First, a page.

6 Biggest Moments Cut From the ‘Scream VI’ Script

Scream VI

Although Scream VI was a clear-cut critical and financial success in theaters, its reputation among Scream fans has definitely lowered a little as we’ve had time to think about it. Why did the movie have so many fake-out deaths? Why did it give Gale so little to do outside of her big chase scene? And why do many of the killers’ actions not seem to make much sense? It’s not that the movie was a disaster or anything, but it’s easy to wonder how much better it could’ve been with just a few little changes here or there.

That’s why the recently released Scream VI script was so fascinating. It gives us an extra glimpse into the moments that could’ve (or should’ve) been in the movie, but were cut for one reason or another. There are a million different reasons why a line of dialogue could be scrapped in production—maybe it just doesn’t work on screen as well as it does on paper. But regardless, here are six of the biggest moments cut from the script. 

The Ladder Scene is Longer

Although this sequence is terrifying enough in the Scream VI we got, the script includes some extra moments that heighten the suspense, make the characters look a little smarter, and help make newcomer Danny (Josh Segarra) work a little better as a red herring. 

Most notably, when only Mindy and Anika are left to climb across the ladder to escape Ghostface, Danny stops them from climbing one right behind the other, telling them, “It can’t hold you both. You have to come out one at a time.” Later in the scene, when Mindy tries to get back on the ladder to help save a bleeding-out Anika from getting tilted off to her death, Danny stops her: “It can’t hold you both. You’ll die.”

It’s an interesting detail to omit because it covers the obvious question of why Anika would wait until Mindy’s all the way across the ladder before attempting her own escape. It also raises another question: is Danny actually telling the truth here? The script covers that the ladder dips a little in the middle, giving credence to his claims. But Danny’s confident assertion that a professionally made ladder couldn’t handle the weight of two short, thin college girls is definitely suspicious. It’s exactly the kind of thing a second killer might do to subtly help his partner out.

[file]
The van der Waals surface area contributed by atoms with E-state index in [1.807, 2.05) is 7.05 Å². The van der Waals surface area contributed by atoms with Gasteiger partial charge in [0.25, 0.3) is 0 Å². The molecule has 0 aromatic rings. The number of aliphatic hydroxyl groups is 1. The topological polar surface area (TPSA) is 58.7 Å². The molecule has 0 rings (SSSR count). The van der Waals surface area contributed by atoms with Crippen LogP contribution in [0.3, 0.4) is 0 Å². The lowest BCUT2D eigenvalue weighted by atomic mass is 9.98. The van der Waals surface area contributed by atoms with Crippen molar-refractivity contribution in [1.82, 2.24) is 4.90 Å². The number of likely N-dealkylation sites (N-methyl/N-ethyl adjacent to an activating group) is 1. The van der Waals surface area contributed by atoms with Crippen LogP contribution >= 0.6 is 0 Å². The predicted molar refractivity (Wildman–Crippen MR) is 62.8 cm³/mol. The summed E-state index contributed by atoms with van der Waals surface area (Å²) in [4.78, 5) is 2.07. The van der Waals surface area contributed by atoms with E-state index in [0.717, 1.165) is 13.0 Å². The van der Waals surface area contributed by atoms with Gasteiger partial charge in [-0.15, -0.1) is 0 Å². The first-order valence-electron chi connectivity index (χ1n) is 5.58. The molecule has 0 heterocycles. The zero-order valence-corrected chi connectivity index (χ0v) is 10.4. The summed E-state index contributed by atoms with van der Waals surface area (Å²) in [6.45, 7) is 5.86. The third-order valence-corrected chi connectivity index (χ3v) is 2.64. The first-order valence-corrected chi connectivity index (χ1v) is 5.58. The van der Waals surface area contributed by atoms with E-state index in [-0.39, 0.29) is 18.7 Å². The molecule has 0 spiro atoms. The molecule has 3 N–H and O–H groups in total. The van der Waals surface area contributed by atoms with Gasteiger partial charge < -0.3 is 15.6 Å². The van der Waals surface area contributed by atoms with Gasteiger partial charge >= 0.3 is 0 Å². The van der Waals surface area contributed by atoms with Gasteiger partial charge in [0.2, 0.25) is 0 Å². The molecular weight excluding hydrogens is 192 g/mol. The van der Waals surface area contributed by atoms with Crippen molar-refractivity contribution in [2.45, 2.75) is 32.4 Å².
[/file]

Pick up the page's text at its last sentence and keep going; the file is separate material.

In a movie where the three killers are all pretty obvious, putting in a little more work to make Danny seem genuinely suspicious might’ve gone a long way. Then again, Danny’s role as Sam’s dependable, empathetic boyfriend was genuinely sweet and refreshing to watch, so maybe the omission helped more than it hurt. 

We See Detective Bailey Mourn His Daughter

One of the biggest complaints about Scream VI is the absurdity of Quinn’s fake death. We can sort of believe that her fake corpse would be enough to fool the Core Four in the heat of the moment. But to fool a whole forensics team? It seems insane that Bailey and Quinn could’ve pulled off this sleight-of-hand. 

It’s still insane in the script, but at least there’s a scene thrown in to make it slightly more believable. After the chaos with the ladder scene unfolds, we’re treated to a short scene of Bailey mourning his daughter’s fake corpse at the crime scene. When “a forensics team appears at the door,” he tells them to go back downstairs. When they push further, he screams, “Nobody touches her but me!”

The benefit is clear: the movie’s big twist makes more sense if we’ve seen how Bailey, playing the role of a grieving father, managed to convince the forensics team to leave him alone with the body long enough to pull a switch-a-roo. Using real-world logic, none of this quite checks out, but at least this version is a little less sloppy. 

We Get More Kirby Backstory